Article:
Identity and literature with Kwame Anthony Appiah, Reith Lecturer and Chair of the Man Booker Prize 2018 judges
‘Creed. Colour. Country. Culture. All these things can become forms of confinement, conceptual mistakes underwriting moral ones. But that’s not to deny that they can also give contours to our freedom. Social identities connect the small scale where we live our lives alongside our kith and kin with larger movements, causes, and concerns. They can make a wider world intelligible, alive, and urgent.’
So says philosopher and cultural theorist Kwame Anthony Appiah in the last of his 2016 Reith Lectures.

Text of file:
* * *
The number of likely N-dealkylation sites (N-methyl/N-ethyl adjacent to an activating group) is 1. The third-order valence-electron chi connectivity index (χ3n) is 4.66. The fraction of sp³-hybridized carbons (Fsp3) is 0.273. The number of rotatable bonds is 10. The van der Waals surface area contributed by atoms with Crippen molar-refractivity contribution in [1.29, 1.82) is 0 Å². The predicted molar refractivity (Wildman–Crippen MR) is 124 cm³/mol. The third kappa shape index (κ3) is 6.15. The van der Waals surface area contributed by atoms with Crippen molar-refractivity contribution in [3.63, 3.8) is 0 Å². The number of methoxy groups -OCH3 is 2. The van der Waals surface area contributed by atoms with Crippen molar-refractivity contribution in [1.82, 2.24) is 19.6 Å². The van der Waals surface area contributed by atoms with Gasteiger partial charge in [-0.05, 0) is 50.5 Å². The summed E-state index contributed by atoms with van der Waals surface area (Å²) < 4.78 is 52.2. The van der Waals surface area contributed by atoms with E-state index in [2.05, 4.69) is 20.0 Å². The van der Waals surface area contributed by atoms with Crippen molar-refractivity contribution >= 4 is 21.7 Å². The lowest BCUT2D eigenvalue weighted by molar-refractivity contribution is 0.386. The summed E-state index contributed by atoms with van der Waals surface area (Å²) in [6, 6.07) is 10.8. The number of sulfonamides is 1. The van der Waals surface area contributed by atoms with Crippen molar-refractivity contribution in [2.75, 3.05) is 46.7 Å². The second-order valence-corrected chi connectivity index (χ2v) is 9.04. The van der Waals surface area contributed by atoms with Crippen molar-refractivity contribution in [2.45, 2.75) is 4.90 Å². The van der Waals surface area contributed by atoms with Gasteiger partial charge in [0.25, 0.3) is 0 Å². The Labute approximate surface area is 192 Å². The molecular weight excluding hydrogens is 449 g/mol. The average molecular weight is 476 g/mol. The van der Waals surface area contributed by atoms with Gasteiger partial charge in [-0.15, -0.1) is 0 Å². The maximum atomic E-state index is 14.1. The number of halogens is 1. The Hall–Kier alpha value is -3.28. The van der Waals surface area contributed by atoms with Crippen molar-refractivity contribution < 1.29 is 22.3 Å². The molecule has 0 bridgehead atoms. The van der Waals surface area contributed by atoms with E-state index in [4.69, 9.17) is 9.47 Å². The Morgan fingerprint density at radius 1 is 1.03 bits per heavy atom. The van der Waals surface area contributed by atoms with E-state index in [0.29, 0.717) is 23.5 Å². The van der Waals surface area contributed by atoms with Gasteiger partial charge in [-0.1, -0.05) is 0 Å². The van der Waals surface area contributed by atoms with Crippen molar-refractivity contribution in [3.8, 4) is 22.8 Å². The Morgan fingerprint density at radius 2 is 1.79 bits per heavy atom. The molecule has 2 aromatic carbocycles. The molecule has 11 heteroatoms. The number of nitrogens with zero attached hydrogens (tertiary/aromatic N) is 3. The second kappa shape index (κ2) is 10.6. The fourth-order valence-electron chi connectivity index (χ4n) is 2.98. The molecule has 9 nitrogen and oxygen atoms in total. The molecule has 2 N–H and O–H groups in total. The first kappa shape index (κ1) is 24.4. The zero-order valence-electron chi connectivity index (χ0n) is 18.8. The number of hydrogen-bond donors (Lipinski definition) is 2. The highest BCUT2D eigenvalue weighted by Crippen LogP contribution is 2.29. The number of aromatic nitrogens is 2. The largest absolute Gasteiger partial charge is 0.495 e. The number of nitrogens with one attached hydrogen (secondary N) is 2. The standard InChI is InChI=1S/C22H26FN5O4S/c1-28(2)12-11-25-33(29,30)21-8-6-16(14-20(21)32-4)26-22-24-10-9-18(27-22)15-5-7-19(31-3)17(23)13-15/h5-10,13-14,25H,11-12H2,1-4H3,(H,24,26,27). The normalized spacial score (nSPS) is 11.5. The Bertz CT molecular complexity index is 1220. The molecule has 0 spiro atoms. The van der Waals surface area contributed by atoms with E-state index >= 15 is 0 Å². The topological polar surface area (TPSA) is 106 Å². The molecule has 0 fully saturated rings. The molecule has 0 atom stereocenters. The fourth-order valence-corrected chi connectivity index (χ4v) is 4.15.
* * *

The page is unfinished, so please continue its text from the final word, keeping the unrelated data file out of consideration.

In this Literature Matters event, coinciding with the publication of his new work, The Lies That Bind, Appiah continues to examine identity, weaving personal anecdote and literary example, exploring the tangled contradictions within the stories that define us.
In conversation with BBC journalist and presenter Razia Iqbal, Appiah will discuss how the stories we read and tell shape who we are.
We are grateful to the TLS for supporting this event.
Image: Kwame Anthony Appiah © Steve Bisgrove
|Name:||Literature Matters: The Stories That Shape Us|
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